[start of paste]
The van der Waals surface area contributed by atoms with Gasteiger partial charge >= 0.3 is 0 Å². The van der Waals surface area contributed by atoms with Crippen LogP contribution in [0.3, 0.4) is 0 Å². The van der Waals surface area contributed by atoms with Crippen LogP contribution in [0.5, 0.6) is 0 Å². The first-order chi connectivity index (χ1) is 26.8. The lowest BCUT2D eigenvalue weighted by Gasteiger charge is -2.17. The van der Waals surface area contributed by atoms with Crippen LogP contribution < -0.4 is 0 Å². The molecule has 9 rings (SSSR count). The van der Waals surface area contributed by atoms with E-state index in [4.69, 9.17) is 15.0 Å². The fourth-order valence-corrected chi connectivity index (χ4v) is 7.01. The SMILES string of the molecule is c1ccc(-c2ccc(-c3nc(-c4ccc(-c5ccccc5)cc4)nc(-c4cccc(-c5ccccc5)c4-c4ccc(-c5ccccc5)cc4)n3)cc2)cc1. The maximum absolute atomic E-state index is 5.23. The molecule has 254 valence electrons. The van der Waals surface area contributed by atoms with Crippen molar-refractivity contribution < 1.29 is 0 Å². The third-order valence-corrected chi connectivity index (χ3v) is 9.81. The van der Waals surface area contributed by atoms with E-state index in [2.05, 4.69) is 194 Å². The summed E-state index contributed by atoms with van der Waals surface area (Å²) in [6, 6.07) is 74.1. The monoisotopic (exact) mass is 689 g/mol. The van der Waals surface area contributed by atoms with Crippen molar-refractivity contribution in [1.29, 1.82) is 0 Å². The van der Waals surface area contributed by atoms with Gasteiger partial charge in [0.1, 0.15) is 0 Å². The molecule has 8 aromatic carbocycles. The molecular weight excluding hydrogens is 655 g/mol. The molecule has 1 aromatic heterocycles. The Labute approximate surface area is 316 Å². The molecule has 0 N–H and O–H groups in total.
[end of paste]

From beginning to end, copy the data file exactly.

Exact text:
The van der Waals surface area contributed by atoms with Gasteiger partial charge >= 0.3 is 0 Å². The van der Waals surface area contributed by atoms with Crippen LogP contribution in [0.3, 0.4) is 0 Å². The van der Waals surface area contributed by atoms with Crippen LogP contribution in [0.5, 0.6) is 0 Å². The first-order chi connectivity index (χ1) is 26.8. The lowest BCUT2D eigenvalue weighted by Gasteiger charge is -2.17. The van der Waals surface area contributed by atoms with Crippen LogP contribution < -0.4 is 0 Å². The molecule has 9 rings (SSSR count). The van der Waals surface area contributed by atoms with E-state index in [4.69, 9.17) is 15.0 Å². The fourth-order valence-corrected chi connectivity index (χ4v) is 7.01. The SMILES string of the molecule is c1ccc(-c2ccc(-c3nc(-c4ccc(-c5ccccc5)cc4)nc(-c4cccc(-c5ccccc5)c4-c4ccc(-c5ccccc5)cc4)n3)cc2)cc1. The maximum absolute atomic E-state index is 5.23. The molecule has 254 valence electrons. The van der Waals surface area contributed by atoms with Crippen molar-refractivity contribution < 1.29 is 0 Å². The third-order valence-corrected chi connectivity index (χ3v) is 9.81. The van der Waals surface area contributed by atoms with E-state index in [2.05, 4.69) is 194 Å². The summed E-state index contributed by atoms with van der Waals surface area (Å²) in [6, 6.07) is 74.1. The monoisotopic (exact) mass is 689 g/mol. The van der Waals surface area contributed by atoms with Crippen molar-refractivity contribution in [1.29, 1.82) is 0 Å². The van der Waals surface area contributed by atoms with Gasteiger partial charge in [0.1, 0.15) is 0 Å². The molecule has 8 aromatic carbocycles. The molecular weight excluding hydrogens is 655 g/mol. The molecule has 1 aromatic heterocycles. The Labute approximate surface area is 316 Å². The molecule has 0 N–H and O–H groups in total.